Academic journal article Notes

Sound Recording Reviews

Academic journal article Notes

Sound Recording Reviews

Article excerpt

For information about the scope of this column, consult the headnote in the September 2002 issue (p. 136 of this volume).

Music of the Gothic Era. Early Music Consort of London/David Munrow. Archiv 471 731-2, 2002.

The historical significance of this recording renders it, in some ways, impervious to criticism--love it or hate it, every library needs to own a copy. At the time of its original release in 1976, Music of the Gothic Era was met with both lavish praise and cranky denigration, with some justification on both sides. Yes, the singers were of the highest caliber and their energy and skill combined to create what was probably the single most influential recording of early vocal music up to that point, one which remains a landmark in the history of classical music more than a quarter of a century later. On the other hand, yes, David Munrow's use of instrumental accompaniment was idiosyncratic and at times intrusive. What is inarguable is the freshness and excitement that Munrow brought to what could otherwise have been a heavy-handed recital of what was, at the time, an obscure repertoire. The group's rendition of Perotin's Viderunt omnes, in particular, remains breathtaking, and while one might argue with the incl usion of a frame drum (however quiet and tasteful) in a performance of a fourteenth-century motet or with the inclusion of those annoying bells on Leonin's Gaude Maria, there is simply no denying the impact of the performances overall. Also noteworthy in the case of the present issue is the remarkably fine job done by Archiv's engineers in remastering the original recordings, which hardly sound dated at all. A single-disc extract of the original boxed set was released on compact disc in 1985 (Archiv 415 292-2) and the entire program was then issued on compact disc in 1997 (Archiv 453 185-2). This new issue comes as part of Archiv's very welcome budget-line Archiv Blue reissue series, which also includes long-deleted releases by such eminent performers and ensembles as Musica Antiqua Koln, the English Concert, and the Gabrieli Consort and Players. Any library that has yet to replace its vinyl version of Music of the Gothic Era or that has made do until now with the one-disc extract should immediately upgrade t o this new version, though those that own the previous complete compact disc reissue will have no particular reason to replace it with this one.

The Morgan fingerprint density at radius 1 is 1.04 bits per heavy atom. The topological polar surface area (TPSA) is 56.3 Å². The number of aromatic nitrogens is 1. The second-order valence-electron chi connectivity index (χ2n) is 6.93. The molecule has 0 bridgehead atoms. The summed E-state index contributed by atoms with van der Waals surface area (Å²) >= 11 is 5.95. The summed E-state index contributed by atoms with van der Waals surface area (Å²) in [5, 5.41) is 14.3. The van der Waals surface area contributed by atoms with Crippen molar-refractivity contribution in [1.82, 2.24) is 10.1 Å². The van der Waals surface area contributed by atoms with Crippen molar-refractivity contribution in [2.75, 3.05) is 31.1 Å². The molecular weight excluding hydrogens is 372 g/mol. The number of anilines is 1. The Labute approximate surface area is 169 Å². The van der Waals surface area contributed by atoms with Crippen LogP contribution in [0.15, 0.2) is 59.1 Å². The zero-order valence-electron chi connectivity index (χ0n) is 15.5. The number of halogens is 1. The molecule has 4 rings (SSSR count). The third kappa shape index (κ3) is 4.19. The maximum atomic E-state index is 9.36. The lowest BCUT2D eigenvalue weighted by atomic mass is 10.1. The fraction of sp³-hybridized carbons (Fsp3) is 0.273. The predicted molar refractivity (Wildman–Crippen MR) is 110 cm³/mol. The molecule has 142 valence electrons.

Galante Kurzweyl: Hofische Tanze aus Renaissance, Barock, und Rokoko. Ensemble Buon Tempo. Hanssler Classic CD 98.411, 2001.

On its second recording, this versatile ensemble explores much of the same terrain as it did on its first (Hofische Lustbarkeiten: Gesellschaftstanze aus Renaissance, Barock, Rokoko & Biedermeier [Verlag der Spielleute 9803, 1998]): an impressively broad variety of courtly dance tunes spanning a period of nearly three hundred years. As it did on the first album, the Ensemble Buon Tempo presents its program in roughly chronological order, moving from sixteenth- and seventeenth-century compositions of John Playford, Pierre Attaingnant, and Jean d'Estree through the eighteenth century with pieces by Raoul-Auger Feuillet, Louis Pecour, Jean-Baptiste Lully, Giovanni Battista Bononcini, D'Aubat St. Flour, and a certain M. Groscort, as well as extracts from larger works by Johann Sebastian Bach and Wolfgang Amadeus Mozart. As with the ensemble's previous release, the purpose of this disc is as much to support dance research and practice as it is to illuminate the musical history of the period, and to that end the li ner notes include choreographical explanations as well as historical notes for each piece. The playing simply could not be lovelier; the Ensemble Buon Tempo's intonation is flawless and its rhythmic energy delightful. Particular praise is due to Sylvia Rosin and Irmhild Beutler, whose twin recorders intertwine with effortless grace and without the slightest lapse in intonation, and to chitarronist and guitarist Thomas Schulz, whose ensemble arrangements of these monophonic tunes are both idiomatically appropriate and sensuously lovely. …

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